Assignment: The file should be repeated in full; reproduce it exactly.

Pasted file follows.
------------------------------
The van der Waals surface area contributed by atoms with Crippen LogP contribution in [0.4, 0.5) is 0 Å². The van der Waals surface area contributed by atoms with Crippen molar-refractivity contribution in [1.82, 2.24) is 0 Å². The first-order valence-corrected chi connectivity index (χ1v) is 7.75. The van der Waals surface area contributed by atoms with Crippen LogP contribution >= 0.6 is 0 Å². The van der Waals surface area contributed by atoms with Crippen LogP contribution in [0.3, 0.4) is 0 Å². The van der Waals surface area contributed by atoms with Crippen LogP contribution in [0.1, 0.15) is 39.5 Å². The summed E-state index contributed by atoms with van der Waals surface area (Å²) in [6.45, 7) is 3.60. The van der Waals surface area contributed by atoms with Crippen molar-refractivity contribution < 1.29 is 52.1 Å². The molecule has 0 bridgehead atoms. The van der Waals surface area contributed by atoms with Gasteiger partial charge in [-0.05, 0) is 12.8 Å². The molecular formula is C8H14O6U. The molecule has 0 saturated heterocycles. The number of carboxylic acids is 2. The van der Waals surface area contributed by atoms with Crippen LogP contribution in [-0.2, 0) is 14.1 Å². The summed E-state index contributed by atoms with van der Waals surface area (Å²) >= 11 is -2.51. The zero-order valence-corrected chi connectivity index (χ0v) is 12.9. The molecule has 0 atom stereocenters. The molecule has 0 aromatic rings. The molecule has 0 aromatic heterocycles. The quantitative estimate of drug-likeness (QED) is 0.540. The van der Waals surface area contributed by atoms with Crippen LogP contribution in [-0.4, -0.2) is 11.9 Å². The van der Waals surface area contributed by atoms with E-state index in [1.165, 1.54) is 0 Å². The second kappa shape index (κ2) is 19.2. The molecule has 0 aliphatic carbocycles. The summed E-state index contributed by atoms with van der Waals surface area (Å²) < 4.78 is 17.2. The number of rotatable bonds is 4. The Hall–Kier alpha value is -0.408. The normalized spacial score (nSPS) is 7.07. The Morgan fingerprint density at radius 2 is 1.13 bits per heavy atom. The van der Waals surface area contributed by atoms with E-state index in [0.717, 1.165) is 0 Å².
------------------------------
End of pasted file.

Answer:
The van der Waals surface area contributed by atoms with Crippen LogP contribution in [0.4, 0.5) is 0 Å². The van der Waals surface area contributed by atoms with Crippen molar-refractivity contribution in [1.82, 2.24) is 0 Å². The first-order valence-corrected chi connectivity index (χ1v) is 7.75. The van der Waals surface area contributed by atoms with Crippen LogP contribution >= 0.6 is 0 Å². The van der Waals surface area contributed by atoms with Crippen LogP contribution in [0.3, 0.4) is 0 Å². The van der Waals surface area contributed by atoms with Crippen LogP contribution in [0.1, 0.15) is 39.5 Å². The summed E-state index contributed by atoms with van der Waals surface area (Å²) in [6.45, 7) is 3.60. The van der Waals surface area contributed by atoms with Crippen molar-refractivity contribution < 1.29 is 52.1 Å². The molecule has 0 bridgehead atoms. The van der Waals surface area contributed by atoms with Gasteiger partial charge in [-0.05, 0) is 12.8 Å². The molecular formula is C8H14O6U. The molecule has 0 saturated heterocycles. The number of carboxylic acids is 2. The van der Waals surface area contributed by atoms with Crippen LogP contribution in [-0.2, 0) is 14.1 Å². The summed E-state index contributed by atoms with van der Waals surface area (Å²) >= 11 is -2.51. The zero-order valence-corrected chi connectivity index (χ0v) is 12.9. The molecule has 0 atom stereocenters. The molecule has 0 aromatic rings. The molecule has 0 aromatic heterocycles. The quantitative estimate of drug-likeness (QED) is 0.540. The van der Waals surface area contributed by atoms with Crippen LogP contribution in [-0.4, -0.2) is 11.9 Å². The van der Waals surface area contributed by atoms with E-state index in [1.165, 1.54) is 0 Å². The second kappa shape index (κ2) is 19.2. The molecule has 0 aliphatic carbocycles. The summed E-state index contributed by atoms with van der Waals surface area (Å²) < 4.78 is 17.2. The number of rotatable bonds is 4. The Hall–Kier alpha value is -0.408. The normalized spacial score (nSPS) is 7.07. The Morgan fingerprint density at radius 2 is 1.13 bits per heavy atom. The van der Waals surface area contributed by atoms with E-state index in [0.717, 1.165) is 0 Å².